Most lung cancer is attributed to long-term smoking. In order to define chromosomal regions with an accumulation of smoking-related early molecular damage, we applied 15 microsatellite markers at 8 chromosomal regions (2q35-q36, 3p21.3, 3p14.2, 3p25, 10q11.2, 11p14-15, 12p13.1-p12.3 and 12q14) in an allelotyping study. We studied samples of 42 patients with primary non-small cell lung cancer (NSCLC) (25 squamous cell carcinomas, 13 adenocarcinomas, 2 large cell and 2 bronchioalveolar carcinomas) to compare the frequency of allelic loss in cancer tissue of smokers with matched Bronchial Epithelium. As a control group we used 11 samples of non-smokers. In NSCLC we found significantly higher frequencies of loss of heterozygosity (LOH) than in matched tumor free Bronchial Epithelium (p = 0.007). Most frequently, allelic loss was detected in NSCLC at chromosome 3p [3p25 (46%), 3p21.3 (45%), 3p14 (40%)], at 2q35 (24%), 12p12 (29%) and 12q14 (13%), but infrequently at 10q11 (7%) and 11p14-15 (5%). In corresponding histological normal Bronchial Epithelium, the highest percentage of LOH was found at chromosome 3p [3p21 (17%), 3p25 (12%), 3p14 (9%)] and chromosome 2q (2q35-q36) (17%) and 12p (12p12-p13) (12%). LOH in histologically normal Bronchial Epithelium was significantly associated with long-term smoking (p = 0.048), especially at chromosome 12p12 (p = 0.018). Our results demonstrate two further deletion hot spots at the chromosomal region 2q35-q36 and 12p12-p13 in tumor tissue of NSCLC and matched histological normal Bronchial Epithelium of long-term smokers, reflecting a phenomenon referred to as ‘field cancerization’. These chromosomal regions represent interesting loci for potential NSCLC associated tumor suppressor genes and could be useful as screening markers for molecular risk assessment of smokers.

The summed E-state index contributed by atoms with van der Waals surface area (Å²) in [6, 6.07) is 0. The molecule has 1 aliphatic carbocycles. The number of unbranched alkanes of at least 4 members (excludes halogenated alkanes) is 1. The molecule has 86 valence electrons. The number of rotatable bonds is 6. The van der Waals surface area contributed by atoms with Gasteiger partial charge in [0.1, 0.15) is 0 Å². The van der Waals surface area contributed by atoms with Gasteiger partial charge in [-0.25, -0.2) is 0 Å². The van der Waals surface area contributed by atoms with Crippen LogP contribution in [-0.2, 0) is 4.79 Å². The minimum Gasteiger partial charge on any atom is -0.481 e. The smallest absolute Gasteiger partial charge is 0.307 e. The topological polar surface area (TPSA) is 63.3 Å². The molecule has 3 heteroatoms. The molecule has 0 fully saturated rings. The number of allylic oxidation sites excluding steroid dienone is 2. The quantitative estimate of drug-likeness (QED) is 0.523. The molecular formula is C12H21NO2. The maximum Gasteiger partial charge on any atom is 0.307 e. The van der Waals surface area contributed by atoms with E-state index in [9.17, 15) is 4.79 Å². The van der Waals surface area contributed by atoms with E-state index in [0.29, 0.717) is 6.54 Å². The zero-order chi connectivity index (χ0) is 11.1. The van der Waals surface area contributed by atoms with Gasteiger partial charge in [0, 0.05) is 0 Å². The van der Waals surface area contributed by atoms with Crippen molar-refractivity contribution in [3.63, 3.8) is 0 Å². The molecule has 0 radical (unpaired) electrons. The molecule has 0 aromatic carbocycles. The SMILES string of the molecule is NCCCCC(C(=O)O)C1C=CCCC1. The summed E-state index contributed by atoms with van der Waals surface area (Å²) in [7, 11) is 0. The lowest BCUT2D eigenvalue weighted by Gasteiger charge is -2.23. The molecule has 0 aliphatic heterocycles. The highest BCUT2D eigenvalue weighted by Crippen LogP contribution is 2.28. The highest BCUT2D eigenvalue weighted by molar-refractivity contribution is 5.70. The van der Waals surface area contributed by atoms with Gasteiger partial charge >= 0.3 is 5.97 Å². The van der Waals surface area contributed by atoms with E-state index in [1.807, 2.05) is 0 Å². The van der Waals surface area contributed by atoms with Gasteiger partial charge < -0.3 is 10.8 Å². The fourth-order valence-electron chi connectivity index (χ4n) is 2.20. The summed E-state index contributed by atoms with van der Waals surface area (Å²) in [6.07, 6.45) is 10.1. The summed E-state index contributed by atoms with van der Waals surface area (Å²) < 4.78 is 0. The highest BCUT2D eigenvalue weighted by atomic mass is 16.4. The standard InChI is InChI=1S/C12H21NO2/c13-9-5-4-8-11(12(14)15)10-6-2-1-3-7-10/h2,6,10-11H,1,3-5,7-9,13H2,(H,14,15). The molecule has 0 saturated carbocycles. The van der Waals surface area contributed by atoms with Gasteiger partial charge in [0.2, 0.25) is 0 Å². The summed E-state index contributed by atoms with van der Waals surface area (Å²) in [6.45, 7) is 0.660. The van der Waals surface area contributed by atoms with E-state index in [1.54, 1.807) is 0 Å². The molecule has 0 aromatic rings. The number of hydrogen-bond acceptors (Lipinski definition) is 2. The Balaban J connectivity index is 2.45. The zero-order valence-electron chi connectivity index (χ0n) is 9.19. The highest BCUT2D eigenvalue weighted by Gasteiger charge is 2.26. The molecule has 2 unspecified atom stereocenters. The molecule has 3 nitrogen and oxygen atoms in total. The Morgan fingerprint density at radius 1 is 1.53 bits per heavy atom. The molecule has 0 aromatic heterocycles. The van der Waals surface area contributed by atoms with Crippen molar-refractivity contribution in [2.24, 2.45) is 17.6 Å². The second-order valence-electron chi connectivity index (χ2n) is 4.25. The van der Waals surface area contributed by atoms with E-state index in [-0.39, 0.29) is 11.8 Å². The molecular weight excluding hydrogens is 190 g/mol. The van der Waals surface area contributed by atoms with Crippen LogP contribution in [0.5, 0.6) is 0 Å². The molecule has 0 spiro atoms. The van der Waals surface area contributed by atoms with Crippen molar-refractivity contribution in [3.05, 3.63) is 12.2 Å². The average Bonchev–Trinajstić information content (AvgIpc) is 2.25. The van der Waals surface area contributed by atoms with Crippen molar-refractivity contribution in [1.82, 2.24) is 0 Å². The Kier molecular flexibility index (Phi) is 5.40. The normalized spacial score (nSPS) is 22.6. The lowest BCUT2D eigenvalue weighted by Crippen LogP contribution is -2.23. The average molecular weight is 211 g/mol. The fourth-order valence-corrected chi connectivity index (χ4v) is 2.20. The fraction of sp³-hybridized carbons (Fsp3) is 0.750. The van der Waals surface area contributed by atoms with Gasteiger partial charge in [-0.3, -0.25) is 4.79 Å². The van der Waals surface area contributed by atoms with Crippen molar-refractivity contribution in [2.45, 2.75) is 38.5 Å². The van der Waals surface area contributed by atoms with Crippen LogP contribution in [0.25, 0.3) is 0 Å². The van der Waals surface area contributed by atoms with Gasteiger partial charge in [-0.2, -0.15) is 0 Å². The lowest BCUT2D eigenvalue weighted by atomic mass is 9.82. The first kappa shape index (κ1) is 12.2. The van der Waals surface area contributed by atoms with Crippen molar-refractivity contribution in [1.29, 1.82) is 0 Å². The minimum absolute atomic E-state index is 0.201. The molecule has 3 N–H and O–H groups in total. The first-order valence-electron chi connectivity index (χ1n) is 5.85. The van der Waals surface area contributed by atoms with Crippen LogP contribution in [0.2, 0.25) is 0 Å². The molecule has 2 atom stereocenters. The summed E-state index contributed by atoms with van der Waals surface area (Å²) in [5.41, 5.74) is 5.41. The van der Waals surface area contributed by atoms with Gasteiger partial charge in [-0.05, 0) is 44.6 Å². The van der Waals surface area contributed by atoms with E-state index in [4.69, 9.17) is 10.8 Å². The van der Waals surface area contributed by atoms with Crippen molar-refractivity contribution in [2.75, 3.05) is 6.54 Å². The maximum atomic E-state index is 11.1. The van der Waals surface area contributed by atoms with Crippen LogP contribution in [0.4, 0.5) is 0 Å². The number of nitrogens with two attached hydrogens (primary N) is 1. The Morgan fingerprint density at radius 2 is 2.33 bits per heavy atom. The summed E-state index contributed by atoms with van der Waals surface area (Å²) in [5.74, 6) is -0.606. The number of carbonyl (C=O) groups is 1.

Xiaoling Zhang – 3rd expert on this subject based on the ideXlab platform
similarities and differences between smoking related gene expression in nasal and Bronchial EpitheliumPhysiological Genomics, 2010Co-Authors: Xiaoling Zhang, Paola Sebastiani, Frank Schembri, Xiaohui Zhang, Yvesmartine Dumas, Erika M Langer, Yuriy O Alekseyev, George T Oconnor, Daniel R BrooksAbstract:
Previous studies have shown that physiological responses to cigarette smoke can be detected via Bronchial airway Epithelium gene expression profiling and that heterogeneity in this gene expression response to smoking is associated with lung cancer. In this study, we sought to determine the similarity of the effects of tobacco smoke throughout the respiratory tract by determining patterns of smoking-related gene expression in paired nasal and Bronchial epithelial brushings collected from 14 healthy nonsmokers and 13 healthy current smokers. Using whole genome expression arrays, we identified 119 genes whose expression was affected by smoking similarly in both Bronchial and nasal Epithelium, including genes related to detoxification, oxidative stress, and wound healing. While the vast majority of smoking-related gene expression changes occur in both Bronchial and nasal Epithelium, we also identified 27 genes whose expression was affected by smoking more dramatically in Bronchial Epithelium than nasal Epithelium. Both common and site-specific smoking-related gene expression profiles were validated using independent microarray datasets. Differential expression of select genes was also confirmed by RT-PCR. That smoking induces largely similar gene expression changes in both nasal and Bronchial Epithelium suggests that the consequences of cigarette smoke exposure can be measured in tissues throughout the respiratory tract. Our findings suggest that nasal epithelial gene expression may serve as a relatively noninvasive surrogate to measure physiological responses to cigarette smoke and/or other inhaled exposures in large-scale epidemiological studies.